Rules for accusative case
What is the accusative case?
This is the noun that is the receiver of the action, ie. what the verb acts on like Die Frau kauft den Computer (Der Computer changes to Den Computer.)
Both the definite article(the/that) and indefinite article(a/an) change only for masculine nouns. Here is the general overview
Definite: den Mann | die Frau | das Kind | die Gäste
Indefinite: einen Mann | eine Frau | ein Kind | - Gäste
Negative: keinen Mann | keine Frau | kein Kind | keine Gäste
Possessive: meinen Mann | meine Frau | mein Kind | meine Gäste
Actually, in the case of "Jungs," 'den' implies the dative case. Think back to your first German lessons: "Wie geht es DIR?" "Es geht MIR gut!" As you can see, the construction "es gehen" goes with the Dative case. This case is no different.
Thank you! How to explain the sentence of "Den Jungs geht es gut"? "Den" implies accusative case, however it seems that "Jungs" is the subject.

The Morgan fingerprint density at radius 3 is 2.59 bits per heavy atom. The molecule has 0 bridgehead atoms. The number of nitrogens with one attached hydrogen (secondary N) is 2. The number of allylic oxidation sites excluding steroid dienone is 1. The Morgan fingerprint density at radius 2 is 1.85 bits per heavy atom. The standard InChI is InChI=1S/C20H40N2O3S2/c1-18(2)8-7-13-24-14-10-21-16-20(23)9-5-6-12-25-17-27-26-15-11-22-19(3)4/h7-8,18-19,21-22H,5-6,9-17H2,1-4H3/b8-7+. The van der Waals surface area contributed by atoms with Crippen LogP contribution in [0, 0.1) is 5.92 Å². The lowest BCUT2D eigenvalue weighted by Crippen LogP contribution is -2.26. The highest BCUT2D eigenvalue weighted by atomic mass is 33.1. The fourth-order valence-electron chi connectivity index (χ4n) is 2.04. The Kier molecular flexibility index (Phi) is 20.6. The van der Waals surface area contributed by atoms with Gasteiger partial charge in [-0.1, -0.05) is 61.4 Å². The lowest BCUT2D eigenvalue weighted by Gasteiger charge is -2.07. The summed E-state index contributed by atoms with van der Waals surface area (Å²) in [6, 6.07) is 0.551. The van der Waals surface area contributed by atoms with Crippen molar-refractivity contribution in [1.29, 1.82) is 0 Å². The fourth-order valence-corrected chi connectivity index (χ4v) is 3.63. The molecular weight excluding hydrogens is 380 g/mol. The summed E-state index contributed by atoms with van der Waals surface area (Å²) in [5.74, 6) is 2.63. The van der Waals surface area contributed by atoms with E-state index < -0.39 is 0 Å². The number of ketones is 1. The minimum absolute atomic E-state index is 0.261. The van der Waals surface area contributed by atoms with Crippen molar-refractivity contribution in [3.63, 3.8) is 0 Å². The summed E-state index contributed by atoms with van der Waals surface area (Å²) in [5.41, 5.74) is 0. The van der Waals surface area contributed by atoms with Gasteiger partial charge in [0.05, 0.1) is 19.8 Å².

Not necessarily, there are sentences without objects as well as sentences with Dative objects.
Isn't there some rule about when the sentence is a sentence like an equal sign (ie: Joe is a man), then the accusative is NOT used? (so then "Joe ist EIN Mann") I think this applies to "sein" and a few other verbs, but I'm not sure. Does anyone know if this is true and, if so, what those other verbs are? Thanks!
This is quite late, and I'm not well versed in German grammar, but here goes: In English, "man" in that sentence is not a direct object, but a predicate nominative; the accusative case is the same as a direct object English, which is most likely why "ein" is used instead of "einen."